Friday May 5, 2006

Experts Available to Discuss "The Da Vinci Code"

The Associated Press, Voice of America and the Chicago Tribune, among others, have sought Jim Farrelly's comments about various movies.

James Farrelly, director of film studies; (937) 229-3435 or "Anyone who believes that John is Mary in disguise supping at the table in Da Vinci's 'The Last Supper' is in dire need of a reality check. But religious kooks on both sides will have a field day with Ron Howard's attempt to decode (or redress) Brown's incredible plot. What attracted the readers will no doubt attract moviegoers as well, but the risk of being taken in by the film is greater. Brown's contention that his story is true surely began as part of a 'conspiracy theory' of his own to lure potential buyers. To say he duped his audience with this bogus mystery is an understatement. For Ron Howard, who as a director has already been accused of altering the truth to enhance his film 'A Beautiful Mind,' the challenge this time is to make Brown's novel credible. If he succeeds, then conspiracy theories will run rampant again, and somehow the truth will get 'lost' in the shuffle as the codebreakers run to discover that fiction is not only stranger than truth, but a hell of a lot more mysterious to boot." The Associated Press, Philadelphia Inquirer, Sacramento Bee, Milwaukee Journal-Sentinel, Dallas Morning News, Voice of America and the Chicago Tribune, among others, have sought Farrelly's comments about various movies.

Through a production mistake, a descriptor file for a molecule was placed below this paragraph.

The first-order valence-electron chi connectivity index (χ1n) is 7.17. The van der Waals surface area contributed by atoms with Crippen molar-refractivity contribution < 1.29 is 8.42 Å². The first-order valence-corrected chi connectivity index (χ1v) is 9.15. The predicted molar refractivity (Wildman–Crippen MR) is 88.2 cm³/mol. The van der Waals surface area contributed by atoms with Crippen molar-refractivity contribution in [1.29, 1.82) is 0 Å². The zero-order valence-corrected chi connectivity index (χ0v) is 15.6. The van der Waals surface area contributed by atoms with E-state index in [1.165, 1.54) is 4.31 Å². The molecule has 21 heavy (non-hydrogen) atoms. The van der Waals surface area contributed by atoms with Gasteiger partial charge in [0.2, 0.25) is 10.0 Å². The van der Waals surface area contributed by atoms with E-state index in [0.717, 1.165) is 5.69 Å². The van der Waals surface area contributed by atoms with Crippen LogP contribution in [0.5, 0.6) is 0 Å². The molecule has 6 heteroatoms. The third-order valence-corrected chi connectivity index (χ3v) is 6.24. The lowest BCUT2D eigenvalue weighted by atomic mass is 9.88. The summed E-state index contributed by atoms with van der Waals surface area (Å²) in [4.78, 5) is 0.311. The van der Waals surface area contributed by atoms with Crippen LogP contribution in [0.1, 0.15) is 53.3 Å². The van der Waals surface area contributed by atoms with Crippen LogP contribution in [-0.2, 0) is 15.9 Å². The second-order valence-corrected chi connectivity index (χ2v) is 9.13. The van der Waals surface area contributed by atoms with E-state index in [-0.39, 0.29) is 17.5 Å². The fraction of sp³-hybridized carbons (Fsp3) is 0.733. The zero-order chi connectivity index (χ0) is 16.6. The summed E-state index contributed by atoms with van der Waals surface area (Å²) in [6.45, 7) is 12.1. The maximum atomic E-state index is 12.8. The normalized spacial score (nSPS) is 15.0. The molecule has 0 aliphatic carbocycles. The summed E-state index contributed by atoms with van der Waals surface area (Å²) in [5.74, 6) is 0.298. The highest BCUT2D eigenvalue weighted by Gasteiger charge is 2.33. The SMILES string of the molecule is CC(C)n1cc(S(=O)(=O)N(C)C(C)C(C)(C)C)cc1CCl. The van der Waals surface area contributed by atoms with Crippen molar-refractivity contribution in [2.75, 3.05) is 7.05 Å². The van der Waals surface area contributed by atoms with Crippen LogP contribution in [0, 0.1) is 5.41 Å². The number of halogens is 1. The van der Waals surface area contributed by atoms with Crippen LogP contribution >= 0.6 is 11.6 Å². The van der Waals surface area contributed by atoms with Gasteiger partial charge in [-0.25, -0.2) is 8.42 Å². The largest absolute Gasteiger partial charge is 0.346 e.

The Rev. James L. Heft, S.M., chancellor and professor of faith and culture; (937) 229-2105 or "For all those with a good historical grasp of the Catholic church, the novel, and I presume the movie, will be at best entertaining, an enjoyable diversion of sorts. For those without such an informed understanding of their faith, this type of entertainment distorts Christian history and muddies Christian teaching. There is no evidence that Christ married anyone, and that church leaders or Constantine deliberately set out to deceive people about the origins of Christianity."

Anthony Smith, assistant professor of religious studies; (937) 229-4490 or Smith teaches a class on religion and film. He wrote a chapter titled "Pulp Catholicism: Catholics in American Popular Film" for the The Columbia History of Catholics in America and specializes in 20th century American Catholicism and American cultural studies. He has published articles on film director John Ford.

Sister Angela Ann Zukowski, MHSH, director of the Institute for Pastoral Initiatives; (937) 229-3126 or Zukowski is the former world president of the International Catholic Association for Radio and Television. She has written the book The Gospel in Cyberspace and an article titled "New Frontiers: Media and Ministry." She is an international consultant for pastoral communications planning and has pioneered new methodologies for catechesis and adult faith formation. New York Newsday, Associated Press and United Press International, among other outlets, have quoted her in stories about religion and media.

To arrange an interview, contact Shawn Robinson at (937) 229-3391, Linda Robertson at (937) 229-3257 or you are welcome to call the expert directly.